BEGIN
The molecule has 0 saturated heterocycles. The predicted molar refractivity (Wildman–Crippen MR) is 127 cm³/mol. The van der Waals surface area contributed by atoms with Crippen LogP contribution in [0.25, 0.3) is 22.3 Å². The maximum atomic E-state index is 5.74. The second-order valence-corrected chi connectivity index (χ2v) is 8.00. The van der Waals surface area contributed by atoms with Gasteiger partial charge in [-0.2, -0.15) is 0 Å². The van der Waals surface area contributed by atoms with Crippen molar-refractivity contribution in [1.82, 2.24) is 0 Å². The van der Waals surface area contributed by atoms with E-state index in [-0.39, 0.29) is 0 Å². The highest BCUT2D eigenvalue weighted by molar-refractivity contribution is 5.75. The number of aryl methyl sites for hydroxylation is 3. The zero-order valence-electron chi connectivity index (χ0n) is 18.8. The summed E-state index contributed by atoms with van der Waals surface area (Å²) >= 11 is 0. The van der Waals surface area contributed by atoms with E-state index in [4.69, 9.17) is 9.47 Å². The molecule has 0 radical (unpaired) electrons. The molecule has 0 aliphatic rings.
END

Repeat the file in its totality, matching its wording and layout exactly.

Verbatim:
The molecule has 0 saturated heterocycles. The predicted molar refractivity (Wildman–Crippen MR) is 127 cm³/mol. The van der Waals surface area contributed by atoms with Crippen LogP contribution in [0.25, 0.3) is 22.3 Å². The maximum atomic E-state index is 5.74. The second-order valence-corrected chi connectivity index (χ2v) is 8.00. The van der Waals surface area contributed by atoms with Gasteiger partial charge in [-0.2, -0.15) is 0 Å². The van der Waals surface area contributed by atoms with Crippen molar-refractivity contribution in [1.82, 2.24) is 0 Å². The van der Waals surface area contributed by atoms with E-state index in [-0.39, 0.29) is 0 Å². The highest BCUT2D eigenvalue weighted by molar-refractivity contribution is 5.75. The number of aryl methyl sites for hydroxylation is 3. The zero-order valence-electron chi connectivity index (χ0n) is 18.8. The summed E-state index contributed by atoms with van der Waals surface area (Å²) >= 11 is 0. The van der Waals surface area contributed by atoms with E-state index in [4.69, 9.17) is 9.47 Å². The molecule has 0 radical (unpaired) electrons. The molecule has 0 aliphatic rings.